The Loneliest Copywriter in the World

6840735116_44527103cb_b It’s the end of another day in the creative department of my ad agency. After I’ve cleared my table of pending jobs, an evening out beckons. Maybe I’ll catch a movie, knock back a beer, or just have a nice dinner in some chic restaurant, with (hopefully) a chic girl in tow.

The hero of this story is a copywriter, too. But, he won’t be doing any such thing.

He’s light-years away from a multiplex. He’s tens of miles from any restaurant, let alone a7175880251_c34f96c123_z chic one. The only women he’s seen for weeks have whizzed by in cars and buses, barely giving him a sidelong glance. He’s most probably going to be eating the same fare that he had yesterday, and the day before. With, at best, a stiff tot of army rum to counter the sub-zero wind blowing into his igloo hut.

How, then, does he come up with such brilliant lines? Such spot-on insights? Such tongue-in-cheek humour?

From Kashmir to A7156972793_8b34589eba_mrunachal Pradesh, in remote camps spanning the Indian Himalayas, the Border Roads Organisation works night and day. Keeping these strategically vital roads open is one of the toughest jobs in the world – something that even Siachen-hardened Indian Army hands agree. For one, many BRO men are from the plains, with little native adaptation to the mountains. Deployments are for months on end, at altitudes reaching close to 20,000 feet. Landslides, flash-floods, avalanches and vehicle wrecks have to be dealt with on the double, in conditions ranging from blistering, high-UV sunlight to -30 degree winter nights. Oxygen levels are so low that even mild manual labour is a torture. Death can come quickly, via an air bubble hitting the heart or brain, or a wall of mud or snow.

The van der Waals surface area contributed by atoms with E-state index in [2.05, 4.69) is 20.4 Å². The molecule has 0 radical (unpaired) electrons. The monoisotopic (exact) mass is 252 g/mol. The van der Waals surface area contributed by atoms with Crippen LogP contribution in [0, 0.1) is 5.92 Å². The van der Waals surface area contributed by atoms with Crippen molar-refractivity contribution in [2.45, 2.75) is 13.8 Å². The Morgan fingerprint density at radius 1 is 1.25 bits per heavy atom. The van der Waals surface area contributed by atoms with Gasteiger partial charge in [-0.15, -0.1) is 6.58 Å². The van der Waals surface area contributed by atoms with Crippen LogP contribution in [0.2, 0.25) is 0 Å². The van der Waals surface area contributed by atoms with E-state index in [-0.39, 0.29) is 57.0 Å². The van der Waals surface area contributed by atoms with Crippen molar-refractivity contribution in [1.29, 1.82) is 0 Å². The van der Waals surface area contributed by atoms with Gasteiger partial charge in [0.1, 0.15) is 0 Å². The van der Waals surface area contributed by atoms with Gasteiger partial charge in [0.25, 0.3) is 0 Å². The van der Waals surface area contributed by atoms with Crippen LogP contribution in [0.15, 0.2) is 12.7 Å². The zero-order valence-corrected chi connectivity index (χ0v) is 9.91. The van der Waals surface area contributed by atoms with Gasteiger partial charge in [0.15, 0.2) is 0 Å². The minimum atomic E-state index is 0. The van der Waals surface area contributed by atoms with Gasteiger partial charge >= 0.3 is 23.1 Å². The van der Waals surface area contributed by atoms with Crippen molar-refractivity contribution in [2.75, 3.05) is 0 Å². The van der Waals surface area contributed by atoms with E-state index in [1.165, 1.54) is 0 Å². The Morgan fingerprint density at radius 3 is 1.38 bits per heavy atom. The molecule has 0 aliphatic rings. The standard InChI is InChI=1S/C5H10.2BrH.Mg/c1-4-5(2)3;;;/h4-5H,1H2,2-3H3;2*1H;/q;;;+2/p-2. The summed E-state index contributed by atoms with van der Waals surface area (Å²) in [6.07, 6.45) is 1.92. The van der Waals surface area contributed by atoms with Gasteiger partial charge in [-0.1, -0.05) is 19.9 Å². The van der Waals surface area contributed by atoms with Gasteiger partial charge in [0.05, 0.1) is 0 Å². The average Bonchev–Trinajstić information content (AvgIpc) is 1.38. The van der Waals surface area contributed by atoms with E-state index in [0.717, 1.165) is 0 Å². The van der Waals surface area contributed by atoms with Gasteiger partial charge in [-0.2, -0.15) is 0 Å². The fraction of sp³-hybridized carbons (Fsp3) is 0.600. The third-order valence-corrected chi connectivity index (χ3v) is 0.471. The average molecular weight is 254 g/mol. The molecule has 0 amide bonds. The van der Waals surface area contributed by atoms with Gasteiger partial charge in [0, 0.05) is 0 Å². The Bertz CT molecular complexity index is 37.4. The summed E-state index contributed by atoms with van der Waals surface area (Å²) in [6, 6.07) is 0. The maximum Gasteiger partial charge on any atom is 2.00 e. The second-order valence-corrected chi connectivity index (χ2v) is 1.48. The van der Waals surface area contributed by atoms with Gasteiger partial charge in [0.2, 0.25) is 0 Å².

Yet, the BRO’s road signs are classics that put their plains counterparts to abject shame. They’re part of a million travelogues and Leh-bound bikers’ tales, but still have the ability to make one chuckle, each and every time. Are they inspired by the isolation, boredom and sheer fatigue that are part of the job? Or, is it the mountain air, and the scenery that never changes? Is the fear that one will go clean out of one’s mind inspiration enough?

All I know is, Mr. BRO man, that while I may be a copywriter, I’ll never be able to do your job. And, for that, I salute you. 7364770210_c7587f5bce_b

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